// else do not buy a coffee.
function buyCoffee() {  
  console.log(“Yay for coffee!”);
}
function noCoffee() {  
  console.log(“Boo, we can’t afford coffee today.”);
}
var wallet = 1;  
if (wallet >= 5) { // evaluates to false and runs else block  
  buyCoffee();
} else {
  noCoffee(); // “Boo, we can’t afford coffee today.”
}

Bummer, no coffee! Let’s see why not. Looking back over this we can see that the condition evaluated to false, skipped the if block, looked for an else block to follow, found it, and ran the else block.

Now I want a muffin and a coffee. Let’s see how we can write our code to do logic for multiple situations. In comes the else…if.

// syntax
if (condition1) {  
  // if condition1 is true do this
} else if (condition2) {
  // if condition1 is false and condition2 is true do this
} else {
  // if both condition1 and condition2 are false do this
}
// if wallet contains at least $20 buy a coffee and bagel.
// if not check if we have at least $5, and if so, buy a coffee.
// if we have failed thus far, call noCoffee, and we get nothing.
function buyCoffee() {  
  console.log(“Yay for coffee!”);
}
function buyMuffin() {  
  console.log(“Lemon poppyseed muffins are yum!”);
}
function noCoffee() {  
  console.log(“Boo, we can’t afford coffee today.”);
}
var wallet = 100; // yeah, we be rollin’  
if (wallet >= 20) { // true so this block runs  
  buyCoffee(); // “Yay for coffee!”
  buyMuffin(); // “Lemon poppyseed muffins are yum!”
} else if (wallet >= 5) { 
  buyCoffee();
} else {
  noCoffee();
}

In the above example we used the else…if statement to create a condition to evaluate if the first one was false. In our example we had $100 dollars, which caused the first condition to evaluate to true and run the first block. Once a block runs it will not run other else or else…if blocks. If we had $10 the first condition would have been false, and it would have gone to the second condition in the else…if, evaluated to true and called the buyCoffee function. Due to this nature we can have some user error in the order of conditionals, as described below.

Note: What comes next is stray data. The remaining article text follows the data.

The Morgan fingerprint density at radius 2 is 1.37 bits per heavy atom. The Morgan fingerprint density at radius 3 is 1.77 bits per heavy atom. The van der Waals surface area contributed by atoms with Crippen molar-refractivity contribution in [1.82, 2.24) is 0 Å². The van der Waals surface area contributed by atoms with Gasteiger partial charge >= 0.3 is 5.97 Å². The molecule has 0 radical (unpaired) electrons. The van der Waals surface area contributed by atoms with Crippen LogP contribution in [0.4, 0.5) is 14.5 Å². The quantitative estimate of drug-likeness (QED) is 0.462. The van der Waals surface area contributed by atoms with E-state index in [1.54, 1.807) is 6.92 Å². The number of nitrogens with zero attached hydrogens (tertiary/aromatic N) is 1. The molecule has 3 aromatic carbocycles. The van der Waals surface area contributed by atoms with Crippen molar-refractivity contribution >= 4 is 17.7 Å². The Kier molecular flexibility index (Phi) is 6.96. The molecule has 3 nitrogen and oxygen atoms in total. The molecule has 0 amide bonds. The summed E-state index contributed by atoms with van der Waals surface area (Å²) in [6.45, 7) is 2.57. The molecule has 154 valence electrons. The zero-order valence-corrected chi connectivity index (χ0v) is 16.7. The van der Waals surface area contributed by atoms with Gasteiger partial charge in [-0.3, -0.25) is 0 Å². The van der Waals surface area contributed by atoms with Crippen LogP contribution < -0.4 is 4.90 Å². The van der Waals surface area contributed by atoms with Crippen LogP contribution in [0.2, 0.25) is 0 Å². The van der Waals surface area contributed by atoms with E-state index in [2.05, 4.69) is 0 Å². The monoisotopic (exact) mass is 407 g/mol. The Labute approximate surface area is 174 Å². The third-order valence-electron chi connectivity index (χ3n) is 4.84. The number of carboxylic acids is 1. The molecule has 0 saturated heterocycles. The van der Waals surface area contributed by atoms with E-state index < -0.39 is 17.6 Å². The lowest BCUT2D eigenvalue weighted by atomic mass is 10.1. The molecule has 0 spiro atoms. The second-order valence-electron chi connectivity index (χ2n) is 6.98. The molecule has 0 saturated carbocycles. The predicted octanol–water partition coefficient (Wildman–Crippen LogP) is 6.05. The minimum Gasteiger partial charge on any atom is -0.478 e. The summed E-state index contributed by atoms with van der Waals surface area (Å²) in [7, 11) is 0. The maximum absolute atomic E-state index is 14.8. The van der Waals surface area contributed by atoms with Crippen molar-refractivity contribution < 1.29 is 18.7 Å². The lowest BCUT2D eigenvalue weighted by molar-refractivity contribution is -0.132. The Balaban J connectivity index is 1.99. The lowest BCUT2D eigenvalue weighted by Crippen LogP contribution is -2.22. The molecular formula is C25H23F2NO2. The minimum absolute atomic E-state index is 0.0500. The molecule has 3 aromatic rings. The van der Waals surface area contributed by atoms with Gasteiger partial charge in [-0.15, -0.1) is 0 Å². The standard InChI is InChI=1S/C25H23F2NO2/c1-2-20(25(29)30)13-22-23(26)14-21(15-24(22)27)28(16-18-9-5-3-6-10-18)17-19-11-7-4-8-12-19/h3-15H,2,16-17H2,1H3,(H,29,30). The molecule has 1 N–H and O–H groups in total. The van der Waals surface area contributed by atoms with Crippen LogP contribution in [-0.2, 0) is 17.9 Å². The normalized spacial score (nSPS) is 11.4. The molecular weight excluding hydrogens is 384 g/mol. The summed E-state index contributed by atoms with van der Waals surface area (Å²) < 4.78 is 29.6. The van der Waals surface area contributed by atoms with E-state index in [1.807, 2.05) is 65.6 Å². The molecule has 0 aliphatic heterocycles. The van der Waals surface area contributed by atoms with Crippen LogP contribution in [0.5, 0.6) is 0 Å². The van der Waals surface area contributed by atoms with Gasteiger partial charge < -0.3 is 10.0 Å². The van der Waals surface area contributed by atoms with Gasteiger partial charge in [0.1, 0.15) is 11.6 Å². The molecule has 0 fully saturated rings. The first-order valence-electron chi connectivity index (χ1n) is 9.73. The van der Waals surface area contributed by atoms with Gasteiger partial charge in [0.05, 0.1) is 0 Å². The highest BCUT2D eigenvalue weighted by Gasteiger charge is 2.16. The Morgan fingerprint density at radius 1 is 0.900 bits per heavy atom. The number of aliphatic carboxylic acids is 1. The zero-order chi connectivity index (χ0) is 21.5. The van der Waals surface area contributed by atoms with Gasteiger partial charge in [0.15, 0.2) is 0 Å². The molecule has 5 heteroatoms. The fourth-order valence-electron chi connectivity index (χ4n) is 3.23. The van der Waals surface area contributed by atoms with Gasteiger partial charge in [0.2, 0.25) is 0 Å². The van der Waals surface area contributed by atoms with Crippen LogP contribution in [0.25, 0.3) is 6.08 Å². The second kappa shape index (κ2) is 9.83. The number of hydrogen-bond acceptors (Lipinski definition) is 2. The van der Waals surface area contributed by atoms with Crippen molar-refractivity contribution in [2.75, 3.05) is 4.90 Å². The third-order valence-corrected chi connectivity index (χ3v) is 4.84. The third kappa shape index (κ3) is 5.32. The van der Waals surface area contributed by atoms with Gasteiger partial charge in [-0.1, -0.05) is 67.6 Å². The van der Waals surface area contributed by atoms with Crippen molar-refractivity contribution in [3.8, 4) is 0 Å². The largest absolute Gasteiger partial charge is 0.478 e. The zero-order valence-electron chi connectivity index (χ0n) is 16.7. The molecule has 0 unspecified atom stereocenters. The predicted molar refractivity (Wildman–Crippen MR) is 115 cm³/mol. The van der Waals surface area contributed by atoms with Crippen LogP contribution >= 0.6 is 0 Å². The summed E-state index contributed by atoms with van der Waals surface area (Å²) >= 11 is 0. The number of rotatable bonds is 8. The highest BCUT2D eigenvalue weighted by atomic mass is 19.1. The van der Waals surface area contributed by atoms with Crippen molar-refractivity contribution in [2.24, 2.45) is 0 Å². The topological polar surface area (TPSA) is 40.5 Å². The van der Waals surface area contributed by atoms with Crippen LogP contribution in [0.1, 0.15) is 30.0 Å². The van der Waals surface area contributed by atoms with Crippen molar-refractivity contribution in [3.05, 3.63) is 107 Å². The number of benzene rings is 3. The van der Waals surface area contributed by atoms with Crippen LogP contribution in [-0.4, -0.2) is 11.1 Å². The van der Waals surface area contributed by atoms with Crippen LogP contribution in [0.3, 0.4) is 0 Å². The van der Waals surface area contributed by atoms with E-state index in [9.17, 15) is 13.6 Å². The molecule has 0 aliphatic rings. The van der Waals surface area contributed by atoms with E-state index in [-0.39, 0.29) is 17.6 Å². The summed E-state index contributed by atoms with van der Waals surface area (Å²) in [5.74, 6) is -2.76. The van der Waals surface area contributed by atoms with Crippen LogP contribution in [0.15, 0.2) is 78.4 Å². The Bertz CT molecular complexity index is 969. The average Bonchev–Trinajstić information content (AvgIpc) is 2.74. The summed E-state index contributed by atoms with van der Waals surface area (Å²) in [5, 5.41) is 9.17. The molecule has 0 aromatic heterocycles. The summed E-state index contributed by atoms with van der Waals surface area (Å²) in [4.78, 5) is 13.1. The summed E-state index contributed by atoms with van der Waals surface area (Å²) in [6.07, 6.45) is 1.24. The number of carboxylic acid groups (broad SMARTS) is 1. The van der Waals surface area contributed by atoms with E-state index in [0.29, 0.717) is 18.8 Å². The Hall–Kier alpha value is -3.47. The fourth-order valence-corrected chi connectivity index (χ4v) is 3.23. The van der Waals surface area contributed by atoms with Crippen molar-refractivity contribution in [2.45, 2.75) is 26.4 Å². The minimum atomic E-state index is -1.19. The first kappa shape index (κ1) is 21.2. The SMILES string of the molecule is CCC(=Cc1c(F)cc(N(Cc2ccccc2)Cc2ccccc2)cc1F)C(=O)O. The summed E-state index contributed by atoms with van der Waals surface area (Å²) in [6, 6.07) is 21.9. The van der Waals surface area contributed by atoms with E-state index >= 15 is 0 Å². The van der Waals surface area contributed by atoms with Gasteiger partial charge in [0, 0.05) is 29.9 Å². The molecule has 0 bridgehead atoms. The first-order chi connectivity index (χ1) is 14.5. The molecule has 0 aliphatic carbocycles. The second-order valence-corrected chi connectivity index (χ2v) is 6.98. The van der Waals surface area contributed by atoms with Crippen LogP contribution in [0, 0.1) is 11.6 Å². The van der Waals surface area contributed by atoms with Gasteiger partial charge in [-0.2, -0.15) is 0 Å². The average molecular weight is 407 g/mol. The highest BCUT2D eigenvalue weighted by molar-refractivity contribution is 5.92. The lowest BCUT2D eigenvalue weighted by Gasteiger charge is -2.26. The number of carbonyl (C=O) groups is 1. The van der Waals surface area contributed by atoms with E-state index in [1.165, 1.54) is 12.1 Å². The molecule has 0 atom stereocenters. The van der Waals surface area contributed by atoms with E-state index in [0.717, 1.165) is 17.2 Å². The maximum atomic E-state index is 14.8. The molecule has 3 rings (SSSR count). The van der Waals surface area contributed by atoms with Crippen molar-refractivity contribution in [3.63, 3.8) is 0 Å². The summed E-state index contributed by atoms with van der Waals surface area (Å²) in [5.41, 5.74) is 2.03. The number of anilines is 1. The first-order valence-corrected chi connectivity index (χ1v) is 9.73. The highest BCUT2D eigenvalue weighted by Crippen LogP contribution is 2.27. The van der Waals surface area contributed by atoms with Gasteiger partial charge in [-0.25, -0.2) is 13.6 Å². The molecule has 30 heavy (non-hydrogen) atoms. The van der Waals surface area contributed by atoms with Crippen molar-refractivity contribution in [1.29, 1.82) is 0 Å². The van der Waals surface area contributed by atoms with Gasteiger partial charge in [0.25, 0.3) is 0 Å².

// I’ve switched the conditionals and left everything else the same.
function buyCoffee() {  
  console.log(“Yay for coffee!”);
}
function buyMuffin() {  
  console.log(“Lemon poppyseed muffins are yum!”);
}
function noCoffee() {  
  console.log(“Boo, we can’t afford coffee today.”);
}
var wallet = 100; // still rollin’  
if (wallet >= 5) { // true  
  buyCoffee(); // “Yay for coffee!”
} else if (wallet >= 20) {
  buyCoffee();
  buyMuffin();
} else {
  noCoffee();
}

We can see the importance of ordering our conditional statements, and if not careful could produce undesired behavior, like missing out on our muffin. Above we have enough money to buy a coffee and muffin, but since our first conditional evaluated to true and bought only a coffee, the second conditional was never evaluated, and we are left only to daydream about our lemon poppyseed muffin.

Finally, conditionals may take advantage of logical operators, evaluating multiple expressions and returning as a boolean in the condition. Let’s see it in action.

// if I have at least $5 and I’m feeling hungry, buy a muffin
// else buy a coffee
var wallet = 5;  
var feeling = “hungry”;  
function buyCoffee() {  
  console.log(“Yay for coffee!”);
}
function buyMuffin() {  
  console.log(“Lemon poppyseed muffins are yum!”);
}
if ( wallet >= 5 && feeling == “hungry” ) {  
  buyMuffin(); // “Lemon poppyseed muffins are yum!”
} else {
  buyCoffee();
}

As you may have noticed, conditional statements are incredibly useful and important to the success of developers, and if you want to run a block of code only under certain conditions they are the way to do it. Go ahead and play around with if, else, and else…if. Tomorrow we will continue conditionals with the switch statement.

Seth Shober

Looking for work :)